• Real test data may already contain sensitive information, meaning that access rights must be defined for it. Software developers and QA engineers may use stubs (test data) if they lack access to real data. However, team members, including the business analyst, solution architect, project manager, and possibly the QA lead, must be able to analyze real data in advance to design the proper data model and conduct final testing. The absence of real data at the development stage is fraught with failure when testing the product with real users. These can range from trivial user interface errors (like poorly formatted text or not fitting into a label or is and therefore unreadable) to more critical errors when saving data to the database;

    • The project roadmap should include alpha and beta testing with real users. No matter how professional the contractor is, user acceptance testing should involve the target audience. Since what is convenient for technical specialists may be completely unobvious and inconvenient for real users;
    • While not explicitly required when developing medical software, test cases are highly recommended to create and maintain. Depending on the safety class, the cost of an error in medical software may be too high, causing harm to human health and life. This means the development team must consider all possible negative scenarios and ensure that the software handles unusual situations correctly. The same goes for cybersecurity testing healthcare systems must be as secure as possible from hacking. A backdoor can give attackers control of the application and pose a risk to the patient’s health.

    Hosting for medical software development

    The correct choice of hosting provider also affects the success of software development in the medical field. While a small mobile application without a server part may not cause hosting concerns — simply uploading it to Google Play or the App Store suffices — once your software has a server side, several crucial factors come into play:

    • Hosting availability (or total uptime) to ensure access to healthcare services; this factor might be quite important for hospital management software;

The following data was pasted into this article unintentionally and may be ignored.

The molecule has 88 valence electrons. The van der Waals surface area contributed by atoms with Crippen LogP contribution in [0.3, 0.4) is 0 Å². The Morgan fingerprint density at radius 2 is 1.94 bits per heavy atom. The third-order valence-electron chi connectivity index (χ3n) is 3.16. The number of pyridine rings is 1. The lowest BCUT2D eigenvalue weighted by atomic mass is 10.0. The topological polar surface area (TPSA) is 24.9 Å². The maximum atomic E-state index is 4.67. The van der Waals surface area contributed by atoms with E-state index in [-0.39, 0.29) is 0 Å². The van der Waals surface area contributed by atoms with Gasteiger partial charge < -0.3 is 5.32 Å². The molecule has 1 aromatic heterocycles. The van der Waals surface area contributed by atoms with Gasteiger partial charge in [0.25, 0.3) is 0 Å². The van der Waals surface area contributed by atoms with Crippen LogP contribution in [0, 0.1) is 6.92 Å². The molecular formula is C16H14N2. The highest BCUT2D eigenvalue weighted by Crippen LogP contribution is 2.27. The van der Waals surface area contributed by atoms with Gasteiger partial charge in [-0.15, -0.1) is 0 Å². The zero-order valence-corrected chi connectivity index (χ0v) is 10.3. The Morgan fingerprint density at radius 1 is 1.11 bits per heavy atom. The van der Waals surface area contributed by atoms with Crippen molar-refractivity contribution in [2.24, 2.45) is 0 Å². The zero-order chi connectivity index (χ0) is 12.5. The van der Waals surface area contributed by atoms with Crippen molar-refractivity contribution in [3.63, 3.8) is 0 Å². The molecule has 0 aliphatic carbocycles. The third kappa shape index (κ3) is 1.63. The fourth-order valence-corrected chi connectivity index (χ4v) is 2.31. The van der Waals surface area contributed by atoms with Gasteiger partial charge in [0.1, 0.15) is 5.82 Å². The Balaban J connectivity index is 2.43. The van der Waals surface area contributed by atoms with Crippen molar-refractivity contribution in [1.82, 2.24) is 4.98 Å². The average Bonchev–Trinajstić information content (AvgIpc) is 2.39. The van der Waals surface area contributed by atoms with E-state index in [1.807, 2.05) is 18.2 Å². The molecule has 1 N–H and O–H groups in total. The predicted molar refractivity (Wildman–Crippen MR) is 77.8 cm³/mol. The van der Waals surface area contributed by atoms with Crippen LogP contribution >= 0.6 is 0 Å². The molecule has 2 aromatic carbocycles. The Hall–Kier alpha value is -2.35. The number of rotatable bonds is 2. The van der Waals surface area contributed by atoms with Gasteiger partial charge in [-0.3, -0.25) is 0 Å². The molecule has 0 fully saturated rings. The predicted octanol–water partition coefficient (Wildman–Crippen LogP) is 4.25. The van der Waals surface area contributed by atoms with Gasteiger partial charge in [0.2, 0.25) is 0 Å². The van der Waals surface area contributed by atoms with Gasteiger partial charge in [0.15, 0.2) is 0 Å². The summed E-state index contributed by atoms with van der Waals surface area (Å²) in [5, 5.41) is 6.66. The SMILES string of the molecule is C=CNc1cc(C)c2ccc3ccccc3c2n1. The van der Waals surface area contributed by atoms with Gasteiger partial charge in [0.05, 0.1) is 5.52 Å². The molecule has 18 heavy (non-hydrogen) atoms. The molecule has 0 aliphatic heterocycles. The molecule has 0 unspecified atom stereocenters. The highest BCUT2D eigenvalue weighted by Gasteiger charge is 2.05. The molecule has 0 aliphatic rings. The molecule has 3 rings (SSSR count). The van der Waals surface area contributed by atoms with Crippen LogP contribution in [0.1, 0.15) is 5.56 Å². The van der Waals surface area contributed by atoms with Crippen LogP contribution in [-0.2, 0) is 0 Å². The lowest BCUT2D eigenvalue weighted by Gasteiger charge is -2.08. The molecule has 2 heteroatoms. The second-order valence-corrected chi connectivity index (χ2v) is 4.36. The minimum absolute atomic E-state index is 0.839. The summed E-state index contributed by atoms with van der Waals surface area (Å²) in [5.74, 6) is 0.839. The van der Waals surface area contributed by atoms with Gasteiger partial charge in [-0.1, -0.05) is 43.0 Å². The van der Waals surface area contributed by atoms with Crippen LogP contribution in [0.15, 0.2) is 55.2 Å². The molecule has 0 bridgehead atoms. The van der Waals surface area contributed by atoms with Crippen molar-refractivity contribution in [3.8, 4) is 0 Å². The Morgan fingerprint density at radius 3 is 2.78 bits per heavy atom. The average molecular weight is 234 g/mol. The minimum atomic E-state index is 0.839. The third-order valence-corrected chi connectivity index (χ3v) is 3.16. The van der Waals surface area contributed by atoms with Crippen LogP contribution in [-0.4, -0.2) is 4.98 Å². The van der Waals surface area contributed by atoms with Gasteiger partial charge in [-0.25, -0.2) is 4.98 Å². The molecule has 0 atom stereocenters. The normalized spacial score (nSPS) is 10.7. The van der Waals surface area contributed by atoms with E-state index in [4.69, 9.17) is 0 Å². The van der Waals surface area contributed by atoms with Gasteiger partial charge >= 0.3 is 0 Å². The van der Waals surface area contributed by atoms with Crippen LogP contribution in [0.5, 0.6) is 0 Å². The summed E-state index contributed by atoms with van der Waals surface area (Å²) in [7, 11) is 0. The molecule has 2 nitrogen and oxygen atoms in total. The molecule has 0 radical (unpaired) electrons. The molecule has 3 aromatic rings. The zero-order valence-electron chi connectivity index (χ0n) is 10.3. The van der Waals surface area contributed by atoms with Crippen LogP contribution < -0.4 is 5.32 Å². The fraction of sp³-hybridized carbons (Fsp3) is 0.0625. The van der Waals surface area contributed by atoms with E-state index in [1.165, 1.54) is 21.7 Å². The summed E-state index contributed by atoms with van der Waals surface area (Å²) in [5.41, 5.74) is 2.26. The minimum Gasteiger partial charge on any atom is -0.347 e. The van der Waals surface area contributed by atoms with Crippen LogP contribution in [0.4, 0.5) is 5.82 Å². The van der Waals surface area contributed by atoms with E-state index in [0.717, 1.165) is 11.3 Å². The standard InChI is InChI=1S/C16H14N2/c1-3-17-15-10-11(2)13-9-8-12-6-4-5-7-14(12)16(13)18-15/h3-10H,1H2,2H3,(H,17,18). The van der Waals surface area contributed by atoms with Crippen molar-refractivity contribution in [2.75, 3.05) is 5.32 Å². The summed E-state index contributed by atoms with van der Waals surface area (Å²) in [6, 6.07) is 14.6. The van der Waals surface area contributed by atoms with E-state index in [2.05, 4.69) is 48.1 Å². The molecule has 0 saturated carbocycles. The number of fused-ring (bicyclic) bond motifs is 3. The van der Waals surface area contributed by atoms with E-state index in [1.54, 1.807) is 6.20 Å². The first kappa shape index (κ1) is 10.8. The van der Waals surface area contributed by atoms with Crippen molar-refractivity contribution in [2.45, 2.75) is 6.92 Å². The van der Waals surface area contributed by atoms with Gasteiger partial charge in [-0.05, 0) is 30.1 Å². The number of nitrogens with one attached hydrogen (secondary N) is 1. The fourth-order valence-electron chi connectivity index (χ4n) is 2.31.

• Existing services (e.g., Kubernetes) for system self-recovery;
    • Availability of hacking protection to guarantee data security;
    • Hosting compliance with required standards (for example, GDPR or HIPAA).

    Maintaining a balance between the above requirements and the associated hosting costs is equally important.

    Winning 12-step strategy for healthcare software development

    To successfully launch a healthcare startup and stay on budget, the following action plan should be implemented:

    1. First, define the core concept of the software being developed, emphasizing the killer feature that sets it apart from the competitors. Integrations with third-party components can replace everything else at the initial stage. At the same time, it is essential to consider the specifics of using SOAP and OTS.

    2. Next, determine the target audience. In software development in healthcare, the age of the end users should be considered very carefully, especially when adhering to legal restrictions for minors. A parent mode is essential if the final product is intended for children. Otherwise, we will have to exclude kids at the registration step.

    3. To validate the software idea for potential investment and present it to stakeholders, create a clickable UI prototype in Figma or InvisionApp. By visualizing the requirements, you can validate the idea itself.

    4. Work on the software requirements analysis (according to IEC 62304) along with the clickable prototype. Since most current software development is based on Agile methodology, the requirements specification will be updated as the project progresses. However, for a stable release, it is crucial to freeze requirements changes at least a month before user acceptance testing.

    5. Once the specification and user interface design are approved, start working on the architectural design required for the Class B and Class C software. This step enables stakeholders to calculate the total cost of ownership.